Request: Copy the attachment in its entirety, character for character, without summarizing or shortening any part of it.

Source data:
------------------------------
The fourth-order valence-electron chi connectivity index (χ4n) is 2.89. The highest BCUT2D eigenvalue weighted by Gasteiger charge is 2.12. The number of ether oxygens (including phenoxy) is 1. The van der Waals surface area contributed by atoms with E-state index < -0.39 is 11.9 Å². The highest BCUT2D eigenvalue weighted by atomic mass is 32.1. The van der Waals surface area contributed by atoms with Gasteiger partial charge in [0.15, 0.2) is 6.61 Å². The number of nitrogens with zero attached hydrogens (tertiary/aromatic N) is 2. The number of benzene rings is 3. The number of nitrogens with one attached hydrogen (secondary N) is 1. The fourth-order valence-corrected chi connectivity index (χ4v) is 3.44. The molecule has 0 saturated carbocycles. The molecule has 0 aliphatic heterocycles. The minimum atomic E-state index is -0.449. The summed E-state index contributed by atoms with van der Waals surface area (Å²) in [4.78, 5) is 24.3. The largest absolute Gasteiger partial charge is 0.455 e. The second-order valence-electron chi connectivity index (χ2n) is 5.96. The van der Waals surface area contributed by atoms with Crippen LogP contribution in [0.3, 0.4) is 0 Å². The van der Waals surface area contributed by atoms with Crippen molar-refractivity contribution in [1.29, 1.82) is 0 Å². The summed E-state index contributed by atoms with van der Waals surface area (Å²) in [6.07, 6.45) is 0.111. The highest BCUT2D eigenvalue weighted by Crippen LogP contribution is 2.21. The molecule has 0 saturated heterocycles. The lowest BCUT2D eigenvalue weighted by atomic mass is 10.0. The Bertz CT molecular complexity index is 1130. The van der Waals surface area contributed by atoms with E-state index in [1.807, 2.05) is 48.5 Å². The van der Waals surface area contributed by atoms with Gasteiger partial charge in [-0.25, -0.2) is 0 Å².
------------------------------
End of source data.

The fourth-order valence-electron chi connectivity index (χ4n) is 2.89. The highest BCUT2D eigenvalue weighted by Gasteiger charge is 2.12. The number of ether oxygens (including phenoxy) is 1. The van der Waals surface area contributed by atoms with E-state index < -0.39 is 11.9 Å². The highest BCUT2D eigenvalue weighted by atomic mass is 32.1. The van der Waals surface area contributed by atoms with Gasteiger partial charge in [0.15, 0.2) is 6.61 Å². The number of nitrogens with zero attached hydrogens (tertiary/aromatic N) is 2. The number of benzene rings is 3. The number of nitrogens with one attached hydrogen (secondary N) is 1. The fourth-order valence-corrected chi connectivity index (χ4v) is 3.44. The molecule has 0 saturated carbocycles. The molecule has 0 aliphatic heterocycles. The minimum atomic E-state index is -0.449. The summed E-state index contributed by atoms with van der Waals surface area (Å²) in [4.78, 5) is 24.3. The largest absolute Gasteiger partial charge is 0.455 e. The second-order valence-electron chi connectivity index (χ2n) is 5.96. The van der Waals surface area contributed by atoms with Crippen LogP contribution in [0.3, 0.4) is 0 Å². The van der Waals surface area contributed by atoms with Crippen molar-refractivity contribution in [1.29, 1.82) is 0 Å². The summed E-state index contributed by atoms with van der Waals surface area (Å²) in [6.07, 6.45) is 0.111. The highest BCUT2D eigenvalue weighted by Crippen LogP contribution is 2.21. The molecule has 0 saturated heterocycles. The lowest BCUT2D eigenvalue weighted by atomic mass is 10.0. The Bertz CT molecular complexity index is 1130. The van der Waals surface area contributed by atoms with E-state index in [1.807, 2.05) is 48.5 Å². The van der Waals surface area contributed by atoms with Gasteiger partial charge in [-0.25, -0.2) is 0 Å².